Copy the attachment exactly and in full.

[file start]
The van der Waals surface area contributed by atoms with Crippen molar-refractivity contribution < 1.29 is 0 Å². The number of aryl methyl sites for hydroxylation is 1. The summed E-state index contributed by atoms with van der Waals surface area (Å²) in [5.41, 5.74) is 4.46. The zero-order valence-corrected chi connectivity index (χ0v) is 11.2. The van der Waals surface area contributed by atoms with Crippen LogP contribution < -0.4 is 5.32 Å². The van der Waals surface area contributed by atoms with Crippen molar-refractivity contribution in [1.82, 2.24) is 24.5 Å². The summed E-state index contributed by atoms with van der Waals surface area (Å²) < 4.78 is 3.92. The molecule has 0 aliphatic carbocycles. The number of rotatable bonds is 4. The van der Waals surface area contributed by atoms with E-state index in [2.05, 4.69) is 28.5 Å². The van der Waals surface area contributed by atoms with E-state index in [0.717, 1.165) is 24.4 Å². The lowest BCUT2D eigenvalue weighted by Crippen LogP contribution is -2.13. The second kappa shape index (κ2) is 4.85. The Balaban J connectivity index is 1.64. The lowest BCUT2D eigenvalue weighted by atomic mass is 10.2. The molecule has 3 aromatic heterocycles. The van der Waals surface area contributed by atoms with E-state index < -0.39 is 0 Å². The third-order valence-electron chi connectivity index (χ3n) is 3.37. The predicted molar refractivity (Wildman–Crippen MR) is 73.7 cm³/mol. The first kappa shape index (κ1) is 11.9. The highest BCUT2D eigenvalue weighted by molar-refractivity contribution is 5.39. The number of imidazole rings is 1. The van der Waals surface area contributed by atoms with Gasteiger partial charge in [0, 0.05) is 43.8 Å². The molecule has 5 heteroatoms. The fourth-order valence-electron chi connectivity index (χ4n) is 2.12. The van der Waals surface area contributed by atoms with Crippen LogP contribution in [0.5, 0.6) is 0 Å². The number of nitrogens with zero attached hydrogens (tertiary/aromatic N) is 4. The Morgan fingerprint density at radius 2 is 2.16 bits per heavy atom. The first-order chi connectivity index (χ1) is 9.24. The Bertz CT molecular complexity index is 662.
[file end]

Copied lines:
The van der Waals surface area contributed by atoms with Crippen molar-refractivity contribution < 1.29 is 0 Å². The number of aryl methyl sites for hydroxylation is 1. The summed E-state index contributed by atoms with van der Waals surface area (Å²) in [5.41, 5.74) is 4.46. The zero-order valence-corrected chi connectivity index (χ0v) is 11.2. The van der Waals surface area contributed by atoms with Crippen LogP contribution < -0.4 is 5.32 Å². The van der Waals surface area contributed by atoms with Crippen molar-refractivity contribution in [1.82, 2.24) is 24.5 Å². The summed E-state index contributed by atoms with van der Waals surface area (Å²) < 4.78 is 3.92. The molecule has 0 aliphatic carbocycles. The number of rotatable bonds is 4. The van der Waals surface area contributed by atoms with E-state index in [2.05, 4.69) is 28.5 Å². The van der Waals surface area contributed by atoms with E-state index in [0.717, 1.165) is 24.4 Å². The lowest BCUT2D eigenvalue weighted by Crippen LogP contribution is -2.13. The second kappa shape index (κ2) is 4.85. The Balaban J connectivity index is 1.64. The lowest BCUT2D eigenvalue weighted by atomic mass is 10.2. The molecule has 3 aromatic heterocycles. The van der Waals surface area contributed by atoms with E-state index < -0.39 is 0 Å². The third-order valence-electron chi connectivity index (χ3n) is 3.37. The predicted molar refractivity (Wildman–Crippen MR) is 73.7 cm³/mol. The first kappa shape index (κ1) is 11.9. The highest BCUT2D eigenvalue weighted by molar-refractivity contribution is 5.39. The number of imidazole rings is 1. The van der Waals surface area contributed by atoms with Gasteiger partial charge in [0, 0.05) is 43.8 Å². The molecule has 5 heteroatoms. The fourth-order valence-electron chi connectivity index (χ4n) is 2.12. The van der Waals surface area contributed by atoms with Crippen LogP contribution in [0.5, 0.6) is 0 Å². The number of nitrogens with zero attached hydrogens (tertiary/aromatic N) is 4. The Morgan fingerprint density at radius 2 is 2.16 bits per heavy atom. The first-order chi connectivity index (χ1) is 9.24. The Bertz CT molecular complexity index is 662.